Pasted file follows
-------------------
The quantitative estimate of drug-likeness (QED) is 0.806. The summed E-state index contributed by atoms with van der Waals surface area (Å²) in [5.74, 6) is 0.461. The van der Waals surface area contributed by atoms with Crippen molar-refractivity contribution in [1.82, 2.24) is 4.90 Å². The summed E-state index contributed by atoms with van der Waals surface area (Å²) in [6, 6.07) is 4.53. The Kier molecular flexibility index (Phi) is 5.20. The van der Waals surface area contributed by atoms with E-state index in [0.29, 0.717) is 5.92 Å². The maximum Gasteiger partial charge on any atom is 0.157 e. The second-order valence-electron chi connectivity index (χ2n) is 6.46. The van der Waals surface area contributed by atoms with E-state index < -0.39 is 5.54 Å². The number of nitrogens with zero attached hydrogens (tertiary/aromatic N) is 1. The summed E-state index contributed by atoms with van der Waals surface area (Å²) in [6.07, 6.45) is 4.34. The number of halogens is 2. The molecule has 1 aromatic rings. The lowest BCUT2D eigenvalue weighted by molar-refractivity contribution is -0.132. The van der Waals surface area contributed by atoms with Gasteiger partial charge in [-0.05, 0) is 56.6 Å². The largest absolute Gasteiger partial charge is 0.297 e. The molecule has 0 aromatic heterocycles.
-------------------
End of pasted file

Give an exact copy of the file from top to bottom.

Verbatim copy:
The quantitative estimate of drug-likeness (QED) is 0.806. The summed E-state index contributed by atoms with van der Waals surface area (Å²) in [5.74, 6) is 0.461. The van der Waals surface area contributed by atoms with Crippen molar-refractivity contribution in [1.82, 2.24) is 4.90 Å². The summed E-state index contributed by atoms with van der Waals surface area (Å²) in [6, 6.07) is 4.53. The Kier molecular flexibility index (Phi) is 5.20. The van der Waals surface area contributed by atoms with E-state index in [0.29, 0.717) is 5.92 Å². The maximum Gasteiger partial charge on any atom is 0.157 e. The second-order valence-electron chi connectivity index (χ2n) is 6.46. The van der Waals surface area contributed by atoms with E-state index < -0.39 is 5.54 Å². The number of nitrogens with zero attached hydrogens (tertiary/aromatic N) is 1. The summed E-state index contributed by atoms with van der Waals surface area (Å²) in [6.07, 6.45) is 4.34. The number of halogens is 2. The molecule has 1 aromatic rings. The lowest BCUT2D eigenvalue weighted by molar-refractivity contribution is -0.132. The van der Waals surface area contributed by atoms with Gasteiger partial charge in [-0.05, 0) is 56.6 Å². The largest absolute Gasteiger partial charge is 0.297 e. The molecule has 0 aromatic heterocycles.